When I saw the title of the show, I balked because I knew there were only two ways this show could go. So I hoped that it had its heart in the right place and didn't become a caricature like Dave Bautista's character Duke Cody in the recently released "Glass Onion" movie. Thankfully, the show executes its title perfectly.
In some shows, men tend to get categorized as sexist pigs. But this series doesn't take that white-and-black approach. It instead has a more modern and grounded premise. The titular 4 male characters in the show aren't total misogynists. They certainly aren't like the people who spend all their time on YouTube spewing hatred against any media that attempts to do things differently. These normal men have stable lives and value the women in it, but they are a bit lost about what their position is in an era where women are becoming empowered.
This is perhaps best shown in the opening shot of the show where Luis (Fele Martínez), Pedro (Fernando Gil), Santi (Gorka Otxoa), and Raúl (Raúl Tejón) attend a seminar on deconstructing traditional masculinity. But none of them are quite convinced if they should be here or are questioning what exactly they are doing here. The series creators Laura Caballero and Alberto Caballero deftly use comedy to navigate us through the lives of these 4 men, which are all seemingly in different stages of shambles.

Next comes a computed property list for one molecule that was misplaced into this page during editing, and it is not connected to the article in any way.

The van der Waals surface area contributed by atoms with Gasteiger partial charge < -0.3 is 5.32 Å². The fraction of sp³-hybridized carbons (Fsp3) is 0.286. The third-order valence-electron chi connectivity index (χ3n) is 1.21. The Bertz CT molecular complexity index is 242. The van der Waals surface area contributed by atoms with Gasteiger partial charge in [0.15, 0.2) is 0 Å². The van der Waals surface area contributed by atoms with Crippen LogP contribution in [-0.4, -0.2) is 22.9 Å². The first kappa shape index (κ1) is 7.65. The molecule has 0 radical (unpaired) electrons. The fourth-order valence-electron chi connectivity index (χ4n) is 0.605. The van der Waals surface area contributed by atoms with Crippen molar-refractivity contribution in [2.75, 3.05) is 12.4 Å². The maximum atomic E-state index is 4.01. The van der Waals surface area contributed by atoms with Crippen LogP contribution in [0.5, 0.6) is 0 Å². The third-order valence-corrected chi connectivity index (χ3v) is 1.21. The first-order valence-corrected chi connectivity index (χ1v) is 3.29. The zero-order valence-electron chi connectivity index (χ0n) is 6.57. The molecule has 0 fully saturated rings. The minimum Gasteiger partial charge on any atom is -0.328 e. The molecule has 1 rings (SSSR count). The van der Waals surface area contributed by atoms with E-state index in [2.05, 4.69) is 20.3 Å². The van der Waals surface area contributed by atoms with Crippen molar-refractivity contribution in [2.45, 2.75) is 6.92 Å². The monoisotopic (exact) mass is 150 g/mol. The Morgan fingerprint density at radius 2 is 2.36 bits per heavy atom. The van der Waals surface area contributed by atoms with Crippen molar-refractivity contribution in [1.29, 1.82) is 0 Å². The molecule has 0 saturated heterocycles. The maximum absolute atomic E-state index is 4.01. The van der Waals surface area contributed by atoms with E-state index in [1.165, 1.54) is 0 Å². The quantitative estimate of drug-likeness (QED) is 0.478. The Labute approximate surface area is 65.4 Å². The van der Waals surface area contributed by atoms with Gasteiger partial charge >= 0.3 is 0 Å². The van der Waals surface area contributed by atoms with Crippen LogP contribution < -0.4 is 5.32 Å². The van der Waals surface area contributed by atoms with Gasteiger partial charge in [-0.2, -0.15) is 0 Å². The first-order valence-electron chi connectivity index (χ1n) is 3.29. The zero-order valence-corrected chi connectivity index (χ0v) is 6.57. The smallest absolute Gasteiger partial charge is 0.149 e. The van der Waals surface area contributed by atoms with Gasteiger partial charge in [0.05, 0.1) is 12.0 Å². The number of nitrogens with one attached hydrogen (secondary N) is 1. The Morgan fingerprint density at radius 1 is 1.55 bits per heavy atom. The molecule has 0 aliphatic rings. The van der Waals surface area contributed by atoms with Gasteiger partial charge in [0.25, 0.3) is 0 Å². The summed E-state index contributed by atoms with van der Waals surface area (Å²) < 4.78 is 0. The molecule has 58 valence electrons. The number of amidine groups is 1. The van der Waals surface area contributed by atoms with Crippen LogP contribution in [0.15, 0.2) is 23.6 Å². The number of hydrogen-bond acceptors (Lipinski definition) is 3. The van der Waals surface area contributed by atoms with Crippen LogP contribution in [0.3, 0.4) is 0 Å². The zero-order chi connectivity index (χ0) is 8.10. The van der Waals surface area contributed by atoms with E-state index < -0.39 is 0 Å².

Pedro has lost his cable network programming job to a woman because the CEO wants to bring in a more younger and female-skewing demographic. But he has a new house he has to pay for, so his girlfriend Daniella decides to become an influencer to pay for it. Santi comes home one day to find Alex, his teenage daughter has moved in with him, which pisses off his ex-partner Bianca.
Raul breaks off his friends-with-benefits arrangement with Carmen, a married woman, to propose to his longtime girlfriend, Luz. But she surprises him by saying that she wants their relationship to be open. As for Santi, his wife is dissatisfied with him in the bedroom and his idea of bringing toys to spice up the relationship isn't met with the expected enthusiasm. All of these issues show that these men aren't inherently misogynistic scumbags, just insensitive to the changing gender conversations. The show also doesn't tilt the other way and portrays the women as irritating or mean in the guise of being badass or empowered.
The series is a tale of these four men learning what their specific blind spots are regarding how they view women and working to make positive changes that will make their lives better. As for the comedy, it works well and takes on an absurdist tone in certain situations like the "vibrator" incident at school. And this makes the show more comical.
Overall, give this show a try if you want to enjoy a good dose of comedy that will tickle your senses and brain.
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